Whitly: See, they were stolen. I've been robbed. This is an outrage!
Malcolm: Three women have died.
Whitly: Sure, yeah. That's an outrage too. There can be multiple outrages.
It doesn't hurt that Payne and Sheen have the best chemistry on the series.
Sheen is charismatic and funny as Martin Whitly. The Surgeon should not be this likable, but he is. It leaves the viewer as conflicted and drawn to Martin as Malcolm is. The poor guy's plight is understandable.
Had Martin not been arrested -- had Malcolm not called the police on his father -- he would've continued serving as his father's apprentice without realizing it.
Martin believes he and Malcolm are the same, and it's what Malcolm (and everyone who cares about him) is afraid to admit. Right now, they're on two sides of the same coin, which is where Malcolm hopes to remain.
Malcolm: You're afraid, not of the killer, not of the police; you're afraid of me.
Malcolm: It's obvious. Your breathing. How you hold your hands. How you're looking at the door. You're afraid I'm going to leave and this is it, and I'll never come back. I'll give you this. Help me, and I'll come back.
His father is enticing, and using his father to help him solve murder cases is like playing with fire. It wasn't a lie when Malcolm observed his father was afraid of him, but it wasn't solely about Martin's fear of Malcolm leaving.
A part of Martin is probably afraid of his son and what he, too, is capable of, but he relishes having a son who may be in his image. Martin, in a warped way, wants his family back.
He wants Malcolm most of all, but the Malcolm tug of war between Martin and Jessica and Ainsley is what positions this series as a dark family drama.
There is also someone vying for the father-figure role. Gil cares about Malcolm and treats him like a son. The twist with how they knew each other was a highlight.
When did Malcolm realize his father was The Surgeon? How did he figure everything out about the laced tea? He called the cops to his home and then saved Gil from being his father's next victim.
Young Malcolm: You should take out hour gun.
Gil: Excuse me?
Young Malcolm: My father. He's going to kill you.
Martin wasn't even upset about it from the looks of things. But it led to a bond forming between Gil and Malcolm over the years. It seems he was the most stable father-figure Malcolm may have had.
Malcolm working with him works better than working at Quantico. When they ran down all of his issues, it's a surprise he was ever cleared to work in the FBI in the first place.
Gil and the gang can handle Malcolm though, despite some of them being less than enthused about his presence there. Outside of Malcolm's familial bond with Gil, his dynamic with Dani is one of interest.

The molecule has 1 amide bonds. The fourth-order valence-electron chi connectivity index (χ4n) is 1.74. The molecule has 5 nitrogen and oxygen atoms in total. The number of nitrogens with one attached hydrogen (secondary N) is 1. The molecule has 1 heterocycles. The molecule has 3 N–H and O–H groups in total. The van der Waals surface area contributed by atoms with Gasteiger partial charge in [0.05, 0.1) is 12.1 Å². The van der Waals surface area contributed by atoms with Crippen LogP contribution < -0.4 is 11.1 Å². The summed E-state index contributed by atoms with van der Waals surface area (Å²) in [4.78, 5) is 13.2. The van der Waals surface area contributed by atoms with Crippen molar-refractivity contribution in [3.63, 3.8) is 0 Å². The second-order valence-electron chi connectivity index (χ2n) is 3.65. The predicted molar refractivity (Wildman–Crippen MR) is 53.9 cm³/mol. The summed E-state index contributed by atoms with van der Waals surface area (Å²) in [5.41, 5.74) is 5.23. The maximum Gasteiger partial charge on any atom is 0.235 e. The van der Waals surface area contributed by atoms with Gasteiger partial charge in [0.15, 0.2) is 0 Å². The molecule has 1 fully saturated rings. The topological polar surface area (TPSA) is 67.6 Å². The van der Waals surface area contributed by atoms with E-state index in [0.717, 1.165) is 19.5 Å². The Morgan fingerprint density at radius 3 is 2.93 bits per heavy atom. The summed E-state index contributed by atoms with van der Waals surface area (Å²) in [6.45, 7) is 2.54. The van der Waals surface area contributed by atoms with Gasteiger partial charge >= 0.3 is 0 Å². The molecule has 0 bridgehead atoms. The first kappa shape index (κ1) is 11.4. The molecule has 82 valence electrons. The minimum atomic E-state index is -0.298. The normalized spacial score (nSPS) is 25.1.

She's the no-nonsense, tough persona who likely has a heart of gold. She accepted Malcolm and all of his eccentricities rather quickly, and I can see the two of them working best together. I like her!
Dani: You weren't going to let him do that, right? Right?
Malcolm: Of course not. That would be crazy.
She already seems to care about him. She was the most responsive to his well-being in the aftermath of the explosion.
She knew how to soothe him and keep him from being shot after his night terror episode, and she was there to hear him confess to being The Surgeon's son, and she witnessed his disturbing display while trying to talk down (or incite) Carter.
Malcolm doesn't seem like he has friends, so the foundation is there for Dani to be a start for him. She had a much stronger presence than JT.
So far, JT is a bit grumpy and isn't a Malcolm fan. Hopefully, we'll get a better feel for his character as the series progresses.
That's the thing, Carter. I do. I do deserve the Surgeon's pain because I'm his son. My real name is Malcolm Whitly. I changed it because I wanted to get away from him. See, I thought that I was afraid of my father and everything he taught me. But really I was afraid of me, so I betrayed him. I became a profiler and hunted down people like him. So now is your chance, Carter. Now is your chance to kill me. His prodigal son. I'm willing to let go.Malcolm
Meanwhile, Gilmore Girls' Keiko Agena is already a quirky delight as Edrisa the Medical Examiner. Her and Malcolm's nerdy display in the morgue was one of the funniest moments of the hour.
She's weird, quirky, and smart, and he's creepy, awkward, and intelligent. Of course, they hit it off!
It was the first installment, and the case of the week's primary purpose was to draw Malcolm into the fold with Gil and the others and get Malcolm to seek his father's expertise.
There were moments when it didn't make sense how they got from point A-D when Malcolm was formulating his profiles and deducing things. There was so much groundwork to get through for the series as a whole, the actual case suffered.
Whitly: I can help you.
Malcolm: I don't need your help
Whitly: You might. There's so much I can teach you about murder. Maybe we can solve a few together. I don't want to lose you again.
Malcolm: Goodbye, Dr. Whitly.
Whitly: My boy.
It's something of which they can improve over time once the series settles into itself and finds its rhythm.
With a strong lead in Payne, the beguiling and scene-stealing Sheen, a strong cast, and an intriguing premise, Prodigal Son is off to a promising start.
What do you think Prodigal Fanatics? Will you be tuning in?
What's your impression of Malcolm Bright? Did you enjoy the bond between Malcolm and Martin? Do you think Malcolm is like the Surgeon?
Let us know your thoughts below! I'll see you in the comments!
If you missed the premiere, you can watch Prodigal Son online here via TV Fanatic!
Jasmine Blu is a senior staff writer for TV Fanatic. Follow her on Twitter.